Monday, April 25, 2011

CERN's LHC Finds the Higgs Boson?!

According to The Daily Galaxy blog -
  • (there is a rumor that) the world's largest atom smasher may have detected a long-sought subatomic particle called the Higgs boson
  • The controversial rumor is based on what appears to be a leaked internal note from physicists at CERN's Large Hadron Collider (that note can be read on the Daily Galaxy page)
Researchers reported in January that they have seen hints of what may be the hot, dense state of matter thought to have filled the universe in its first nanoseconds of existence. An in depth discussion on the Higgs Boson event would send most of us screaming after only a few seconds, but suffice it to say:
  • The Higgs boson is the only Standard Model particle that has not been observed in particle physics experiments.
But as the Wiki article points out:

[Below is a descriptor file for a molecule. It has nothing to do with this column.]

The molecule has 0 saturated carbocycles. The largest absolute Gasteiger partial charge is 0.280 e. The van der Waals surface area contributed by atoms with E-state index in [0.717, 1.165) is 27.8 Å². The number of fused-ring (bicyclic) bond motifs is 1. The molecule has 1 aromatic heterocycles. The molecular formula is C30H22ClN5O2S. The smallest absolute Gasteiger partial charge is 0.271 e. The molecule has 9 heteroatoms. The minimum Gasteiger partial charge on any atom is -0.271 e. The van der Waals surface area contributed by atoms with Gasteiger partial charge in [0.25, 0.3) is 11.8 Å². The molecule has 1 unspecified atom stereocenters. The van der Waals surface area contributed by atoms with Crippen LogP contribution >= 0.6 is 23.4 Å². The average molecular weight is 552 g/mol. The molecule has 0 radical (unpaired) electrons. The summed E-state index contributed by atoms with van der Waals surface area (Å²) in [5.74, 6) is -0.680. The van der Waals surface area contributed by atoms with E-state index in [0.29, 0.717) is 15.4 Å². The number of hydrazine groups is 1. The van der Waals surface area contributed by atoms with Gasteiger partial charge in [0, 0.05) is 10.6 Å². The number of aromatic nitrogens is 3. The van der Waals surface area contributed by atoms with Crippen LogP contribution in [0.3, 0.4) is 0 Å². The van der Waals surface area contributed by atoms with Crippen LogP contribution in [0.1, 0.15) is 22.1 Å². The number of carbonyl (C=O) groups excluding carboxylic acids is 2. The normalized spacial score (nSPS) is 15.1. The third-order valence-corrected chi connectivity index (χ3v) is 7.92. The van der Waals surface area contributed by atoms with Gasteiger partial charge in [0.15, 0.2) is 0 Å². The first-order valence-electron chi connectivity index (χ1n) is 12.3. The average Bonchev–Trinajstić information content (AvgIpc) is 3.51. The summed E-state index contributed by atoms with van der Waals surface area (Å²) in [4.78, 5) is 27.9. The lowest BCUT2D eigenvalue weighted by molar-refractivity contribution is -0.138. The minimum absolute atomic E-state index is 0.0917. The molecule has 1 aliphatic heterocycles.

• If the Higgs boson exists, it is an integral and pervasive component of the material world
Of course the ultimate point here is, how close to the first event in the Universe, the big Bang can the LHC get. Well according to CERN spokesman James Gillies, who stated back in 2010:
  • "We're within a billionth of a second of the Big Bang,"
The main stumbling block now is the fact that the LHC is still running on only partial power owing to damage that occurred during the first full power test when several banks of magnets were irreparably damaged due in part to sub par welding. The LHC can only achieve 14 TeV restricting the collider to .001% under the speed of light. It is hoped that LHC will be able to attain full power some time in 2012.

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